After rain in the night, the stream was up and running fast and without obstruction downstream from our bridge. For a long time it looked like this.
I climbed the hill Over the Road to check on the cows and found nearly all of them sitting or standing chewing their cud, in the sheltered area half-way up the north-facing slope.
I think Ellie 119 is looking pretty good, obviously getting sufficient food to keep her in nice condition. Last year she was still in the pregnant heifer mob, while she was gestating her second calf. Sometimes I'll keep a thin cow with the heifers for another year but generally they're well-enough grown and there's enough feed for the cow mob for them to join that older group for the winter of their third pregnancies.
Flat 1 has been in reserve for the weeks since I sowed seed across the top quarter and since there are only two of them, I decided Zella and Imagen could be the first grazers of the new grass.
After I sowed it Stephan mowed this far down the paddock, further than I'd sowed, so I could compare the seeded area against the existing grass under the same conditions. This green grass in the foreground is what grew after mowing; the newly-sown area starts just to the left of the Cabbage Tree in the drain on the other side of the paddock, where you might be able to see a couple of white, electric fence standards.
There isn't a very obvious difference between the two areas at this stage. Hopefully as the new grass plants mature, they'll produce more leaf matter than the older grasses here.
Flat 2 has had three days short of eight weeks since I sowed it and has been looking lovely and lush, so I put the youngsters in for the first graze.
I noticed this odd lump under Imagen 155's tail yesterday, when she was outside the kitchen window. This must be a reaction to the 7in1 vaccine, since vet technicians and vets now generally inject subcutaneous treatments into that area beside the tail. The instruction has always been to inject into the skin of the neck, as far toward the head as possible (because of the risk of scarring and abscesses in response to injections and wanting to keep those away from prime meat-producing areas of the body) but animals usually wave their heads up, down and around when their heads are approached and so for personal safety reasons, non-farming administrators of these injections opt for a safer approach.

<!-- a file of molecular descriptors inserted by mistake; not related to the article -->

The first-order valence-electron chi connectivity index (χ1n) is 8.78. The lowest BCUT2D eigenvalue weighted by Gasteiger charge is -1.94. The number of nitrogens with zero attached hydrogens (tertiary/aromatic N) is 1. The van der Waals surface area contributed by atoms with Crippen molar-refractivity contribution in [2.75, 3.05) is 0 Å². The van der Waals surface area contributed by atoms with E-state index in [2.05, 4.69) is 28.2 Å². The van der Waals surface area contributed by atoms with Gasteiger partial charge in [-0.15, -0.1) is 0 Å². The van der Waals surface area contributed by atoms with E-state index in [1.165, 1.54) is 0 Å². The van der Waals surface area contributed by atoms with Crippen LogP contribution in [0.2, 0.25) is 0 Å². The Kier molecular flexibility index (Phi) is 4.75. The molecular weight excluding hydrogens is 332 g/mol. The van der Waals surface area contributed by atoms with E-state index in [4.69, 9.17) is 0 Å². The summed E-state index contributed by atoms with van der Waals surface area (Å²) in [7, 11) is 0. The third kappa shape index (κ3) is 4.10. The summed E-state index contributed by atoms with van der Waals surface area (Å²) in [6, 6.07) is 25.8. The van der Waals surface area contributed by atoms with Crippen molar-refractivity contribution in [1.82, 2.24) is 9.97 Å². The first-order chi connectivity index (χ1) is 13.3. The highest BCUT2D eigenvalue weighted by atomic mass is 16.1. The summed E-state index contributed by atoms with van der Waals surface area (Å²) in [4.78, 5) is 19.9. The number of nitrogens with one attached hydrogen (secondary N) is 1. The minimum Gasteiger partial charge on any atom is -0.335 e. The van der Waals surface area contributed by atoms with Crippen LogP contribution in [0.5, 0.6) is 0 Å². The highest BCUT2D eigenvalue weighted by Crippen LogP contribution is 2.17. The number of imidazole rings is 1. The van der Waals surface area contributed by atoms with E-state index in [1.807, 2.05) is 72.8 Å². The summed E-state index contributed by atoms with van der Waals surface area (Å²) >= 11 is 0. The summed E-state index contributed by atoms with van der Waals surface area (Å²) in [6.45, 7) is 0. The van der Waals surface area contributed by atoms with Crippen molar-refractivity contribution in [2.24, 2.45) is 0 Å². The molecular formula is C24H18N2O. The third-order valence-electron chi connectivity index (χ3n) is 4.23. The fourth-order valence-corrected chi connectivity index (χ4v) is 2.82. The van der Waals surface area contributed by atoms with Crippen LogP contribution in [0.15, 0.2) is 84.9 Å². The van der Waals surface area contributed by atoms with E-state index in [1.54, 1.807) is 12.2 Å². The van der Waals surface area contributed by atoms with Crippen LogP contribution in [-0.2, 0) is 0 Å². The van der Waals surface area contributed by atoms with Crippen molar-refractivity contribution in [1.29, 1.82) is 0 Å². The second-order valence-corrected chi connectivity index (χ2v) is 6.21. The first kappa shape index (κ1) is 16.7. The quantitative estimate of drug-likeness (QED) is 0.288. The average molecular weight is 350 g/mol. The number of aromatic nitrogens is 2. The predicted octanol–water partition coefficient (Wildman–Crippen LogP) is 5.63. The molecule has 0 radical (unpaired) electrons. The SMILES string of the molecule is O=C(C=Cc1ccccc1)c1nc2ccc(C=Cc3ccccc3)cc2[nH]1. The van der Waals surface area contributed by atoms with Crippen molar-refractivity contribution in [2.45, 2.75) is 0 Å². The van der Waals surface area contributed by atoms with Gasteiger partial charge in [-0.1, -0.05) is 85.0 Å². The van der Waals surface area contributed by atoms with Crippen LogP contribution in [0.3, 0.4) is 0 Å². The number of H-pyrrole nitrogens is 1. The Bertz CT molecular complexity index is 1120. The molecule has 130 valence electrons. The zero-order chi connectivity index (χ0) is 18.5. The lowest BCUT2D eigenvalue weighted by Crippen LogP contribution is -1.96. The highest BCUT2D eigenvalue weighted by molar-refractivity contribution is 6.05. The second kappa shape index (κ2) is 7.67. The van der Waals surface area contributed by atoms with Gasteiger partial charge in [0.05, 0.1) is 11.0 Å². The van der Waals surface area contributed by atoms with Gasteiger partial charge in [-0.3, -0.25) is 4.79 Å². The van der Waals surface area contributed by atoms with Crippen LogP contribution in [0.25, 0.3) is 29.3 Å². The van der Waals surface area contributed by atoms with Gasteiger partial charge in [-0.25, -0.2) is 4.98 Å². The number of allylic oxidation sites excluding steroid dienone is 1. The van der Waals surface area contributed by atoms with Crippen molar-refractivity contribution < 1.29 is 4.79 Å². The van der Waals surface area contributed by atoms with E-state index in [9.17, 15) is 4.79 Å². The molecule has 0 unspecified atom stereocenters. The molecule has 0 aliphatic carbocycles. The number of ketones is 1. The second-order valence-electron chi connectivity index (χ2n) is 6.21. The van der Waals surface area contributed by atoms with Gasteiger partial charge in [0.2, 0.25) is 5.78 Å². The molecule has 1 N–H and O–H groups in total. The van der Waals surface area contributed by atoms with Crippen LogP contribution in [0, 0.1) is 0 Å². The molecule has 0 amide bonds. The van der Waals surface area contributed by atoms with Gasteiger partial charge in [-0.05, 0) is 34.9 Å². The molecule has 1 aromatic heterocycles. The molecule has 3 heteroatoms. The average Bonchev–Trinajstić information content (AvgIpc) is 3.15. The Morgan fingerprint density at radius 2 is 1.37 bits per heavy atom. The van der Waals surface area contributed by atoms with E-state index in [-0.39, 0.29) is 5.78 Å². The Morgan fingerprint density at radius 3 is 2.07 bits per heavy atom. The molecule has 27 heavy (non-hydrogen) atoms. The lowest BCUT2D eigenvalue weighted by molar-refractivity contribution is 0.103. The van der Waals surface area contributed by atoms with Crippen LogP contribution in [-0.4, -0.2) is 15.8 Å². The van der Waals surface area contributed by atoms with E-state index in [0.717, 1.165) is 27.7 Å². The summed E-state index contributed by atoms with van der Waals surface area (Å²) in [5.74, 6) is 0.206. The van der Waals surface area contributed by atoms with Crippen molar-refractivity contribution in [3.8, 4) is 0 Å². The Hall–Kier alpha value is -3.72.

It looks like this regrowing Puriri has reached a point of critical mass and now it's really taking off in growth. I've been watching it with interest since we felled the last third of the tree back in 2011. If you follow the ...Later... links from that page, you will see how it has regrown.
I think I have discovered the source of the wood used to make the cake board for Simon and Anna's wedding.
From there, at the very bottom of the Big Back South, I turned off the electric fence with our fancy new remote-control gadget, which sends a signal through the fence back to the energizer, and hopped through the fence into the Bush Flat Reserve. I usually climb through the fences by holding some of the wires down with my notebook but, having just received a jolt off the steel gate into the paddock, I decided to avoid any chance of another shock.
I was looking specifically for a fern like the one I discovered in the PW reserve three weeks ago. I found lots of interesting ferns, including this, Asplenium oblongifolium. But nowhere could I find another example of the fern I'd previously found. I then received a message from Gary Bramley, suggesting it to be Asplenium polyodon, an epiphyte growing on the ground. I've been caught by that before, in that same reserve. (I still have a birthday book voucher which is obviously now going to buy me a book with which to more accurately identify ferns).